If "Buddy Faro" is weird, "Martial Law" is downright strange.
If memory serves, this is the first show in American network TV history to feature a star - Sammo Hung - whose grasp of English is, well, rudimentary at best.Not to mention that Hung is a, well, rather overweight action hero. (He once starred in a Hong Kong chop-socky movie titled "Enter the Fat Dragon.")
And if that isn't strange enough, well, how about the fact that "Martial Law" is a surprisingly entertaining new series?
Frankly, this is a show I expected to hate. With a passion. But it's a lot of fun, in a rather mindless sort of way.
The premise is simple enough. Sammo Law (Hung) - a Shanghai police officer - comes to Los Angeles in pursuit of a Chinese crime lord. He teams up with a couple of cops (Tammy Lauren and Louis Mandylor) and action ensues.
Sammo isn't exactly a household name in America. But that was a young, handsome and considerably thinner Sammo battling Bruce Lee in the opening scenes of 1973's "Enter the Dragon."
He's made a slew of successful martial arts movies, both as an actor and a director. He is, we're assured, one of the biggest stars ever to come out of Hong Kong.
And, oddly enough, the fact that Sammo doesn't speak English particularly well and that he's not exactly a poster boy for fitness works to "Martial Law's" advantage.
"I think the additional spin that Sammo is not really cut out of the Bruce Lee-physique mold seems like something that is actually fun," said executive producer Carlton Cuse. And it's the subject of a good many jokes in the show.
(So, exactly how fat is Sammo? "Not very heavy," he said. "Only 220 pounds." But he's not tall.)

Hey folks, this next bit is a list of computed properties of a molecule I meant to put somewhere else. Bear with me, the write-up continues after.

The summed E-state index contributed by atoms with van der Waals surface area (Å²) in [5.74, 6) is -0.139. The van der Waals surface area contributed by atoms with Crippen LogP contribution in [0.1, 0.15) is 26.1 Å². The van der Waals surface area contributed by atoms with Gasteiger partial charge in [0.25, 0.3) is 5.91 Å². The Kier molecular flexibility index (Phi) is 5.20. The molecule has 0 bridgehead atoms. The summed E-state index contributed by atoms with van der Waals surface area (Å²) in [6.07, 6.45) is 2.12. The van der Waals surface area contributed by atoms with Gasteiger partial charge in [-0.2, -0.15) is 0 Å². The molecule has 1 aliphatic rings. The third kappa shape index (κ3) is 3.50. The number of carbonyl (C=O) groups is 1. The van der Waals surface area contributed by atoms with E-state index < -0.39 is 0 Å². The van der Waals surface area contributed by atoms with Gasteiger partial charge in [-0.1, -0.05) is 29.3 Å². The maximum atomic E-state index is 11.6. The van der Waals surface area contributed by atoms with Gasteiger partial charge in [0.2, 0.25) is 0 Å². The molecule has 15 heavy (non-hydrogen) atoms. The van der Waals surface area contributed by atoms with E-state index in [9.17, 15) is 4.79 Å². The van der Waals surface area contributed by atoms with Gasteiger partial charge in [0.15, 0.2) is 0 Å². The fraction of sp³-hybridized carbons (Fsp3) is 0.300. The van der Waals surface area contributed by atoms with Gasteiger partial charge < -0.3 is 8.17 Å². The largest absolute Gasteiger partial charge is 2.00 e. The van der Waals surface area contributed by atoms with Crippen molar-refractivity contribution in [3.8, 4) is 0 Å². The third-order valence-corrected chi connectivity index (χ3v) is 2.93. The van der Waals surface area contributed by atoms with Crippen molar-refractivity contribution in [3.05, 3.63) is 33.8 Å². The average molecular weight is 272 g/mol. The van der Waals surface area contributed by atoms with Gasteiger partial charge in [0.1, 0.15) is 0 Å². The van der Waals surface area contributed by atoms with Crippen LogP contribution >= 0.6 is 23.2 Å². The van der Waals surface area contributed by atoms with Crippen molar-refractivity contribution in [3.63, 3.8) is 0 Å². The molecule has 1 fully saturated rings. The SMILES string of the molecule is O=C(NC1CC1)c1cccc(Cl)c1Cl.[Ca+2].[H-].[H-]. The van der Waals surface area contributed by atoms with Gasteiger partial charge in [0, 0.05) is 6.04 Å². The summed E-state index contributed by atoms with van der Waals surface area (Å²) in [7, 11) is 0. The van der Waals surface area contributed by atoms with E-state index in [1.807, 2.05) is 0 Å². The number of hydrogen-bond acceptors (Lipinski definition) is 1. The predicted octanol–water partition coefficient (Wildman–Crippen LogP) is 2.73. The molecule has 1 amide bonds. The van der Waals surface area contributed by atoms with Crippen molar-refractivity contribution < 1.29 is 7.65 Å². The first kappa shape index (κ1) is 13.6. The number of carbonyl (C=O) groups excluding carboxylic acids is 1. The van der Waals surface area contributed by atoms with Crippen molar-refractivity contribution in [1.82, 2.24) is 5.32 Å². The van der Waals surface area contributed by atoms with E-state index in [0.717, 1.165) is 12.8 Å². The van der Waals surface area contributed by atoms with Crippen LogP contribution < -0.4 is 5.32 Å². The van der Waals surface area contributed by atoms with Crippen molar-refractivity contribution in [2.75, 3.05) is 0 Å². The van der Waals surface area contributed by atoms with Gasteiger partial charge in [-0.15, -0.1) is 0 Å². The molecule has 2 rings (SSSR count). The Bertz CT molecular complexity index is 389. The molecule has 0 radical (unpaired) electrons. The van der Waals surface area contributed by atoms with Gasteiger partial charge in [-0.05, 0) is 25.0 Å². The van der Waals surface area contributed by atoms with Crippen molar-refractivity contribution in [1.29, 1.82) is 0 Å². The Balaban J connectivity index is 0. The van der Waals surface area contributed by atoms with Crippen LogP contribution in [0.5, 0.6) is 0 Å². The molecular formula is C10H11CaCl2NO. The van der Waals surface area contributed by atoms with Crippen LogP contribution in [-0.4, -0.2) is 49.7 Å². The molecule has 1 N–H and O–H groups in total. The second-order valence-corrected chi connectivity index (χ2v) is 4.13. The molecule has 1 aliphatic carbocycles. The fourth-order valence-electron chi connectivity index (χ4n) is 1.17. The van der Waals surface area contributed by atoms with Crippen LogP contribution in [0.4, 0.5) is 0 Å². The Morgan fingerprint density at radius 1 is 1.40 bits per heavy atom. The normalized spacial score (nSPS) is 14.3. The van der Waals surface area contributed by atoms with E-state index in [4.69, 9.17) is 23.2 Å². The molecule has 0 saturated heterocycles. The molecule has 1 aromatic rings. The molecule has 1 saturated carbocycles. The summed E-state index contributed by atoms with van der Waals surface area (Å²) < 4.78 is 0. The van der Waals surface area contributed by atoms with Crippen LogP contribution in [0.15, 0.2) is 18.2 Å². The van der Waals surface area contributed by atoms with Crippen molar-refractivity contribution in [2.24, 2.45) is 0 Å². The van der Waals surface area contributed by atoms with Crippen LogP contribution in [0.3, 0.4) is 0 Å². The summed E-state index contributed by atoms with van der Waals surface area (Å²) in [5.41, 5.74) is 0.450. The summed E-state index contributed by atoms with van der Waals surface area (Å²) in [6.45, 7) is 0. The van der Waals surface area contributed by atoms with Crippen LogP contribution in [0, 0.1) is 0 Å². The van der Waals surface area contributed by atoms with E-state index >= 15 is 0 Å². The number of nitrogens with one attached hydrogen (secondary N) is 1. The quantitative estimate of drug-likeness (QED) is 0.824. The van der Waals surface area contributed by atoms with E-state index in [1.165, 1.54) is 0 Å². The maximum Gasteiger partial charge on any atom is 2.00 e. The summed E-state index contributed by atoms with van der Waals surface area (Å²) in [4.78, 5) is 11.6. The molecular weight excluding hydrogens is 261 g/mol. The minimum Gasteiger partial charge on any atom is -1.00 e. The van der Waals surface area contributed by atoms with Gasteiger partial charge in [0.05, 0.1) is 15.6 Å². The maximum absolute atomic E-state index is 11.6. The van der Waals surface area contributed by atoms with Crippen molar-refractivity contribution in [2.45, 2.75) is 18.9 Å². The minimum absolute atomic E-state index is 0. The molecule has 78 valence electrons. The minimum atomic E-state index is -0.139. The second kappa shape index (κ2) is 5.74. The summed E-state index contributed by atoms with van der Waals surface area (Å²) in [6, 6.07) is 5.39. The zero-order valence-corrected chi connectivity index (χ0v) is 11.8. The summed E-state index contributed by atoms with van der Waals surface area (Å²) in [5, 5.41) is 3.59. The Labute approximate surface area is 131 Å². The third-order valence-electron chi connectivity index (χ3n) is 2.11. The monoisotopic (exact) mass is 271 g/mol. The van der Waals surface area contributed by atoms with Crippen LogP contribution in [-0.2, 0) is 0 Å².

His lack of English skills is not glossed over - it's another take-off point for comedy.
"It eliminates a lot of subtext," Cuse said. "The character becomes very direct. He speaks his mind and I think that'll be kind of a refreshing and fun device."
And Sammo promises his English will improve.
"In America, I'm going to speak English," he said. "In Hong Kong, in Asia, I speak Chinese, you know. And I like to speak Chinese. But now, all the time, I speak English."
There's a good deal of violence in "Martial Law," but it's sort of silly, over-the-top choreographed action sequences. Like when Sammo puts the hurt on a guy using only a chalkboard eraser.
"When we do martial arts, what's most important is the character himself," said producer/-director Stanley Tong, who choreographs the action scenes. "And he doesn't want to use his fighting skill to go out and beat people up. . . . What he's trying to do is use his bare hands to solve the crime by not drawing a gun. We're trying to do an action show with a lot of fun and stunts, but not always come out with the gun."
Still, parents are going to have to decide whether "Martial Law" is too violent for their kids to see.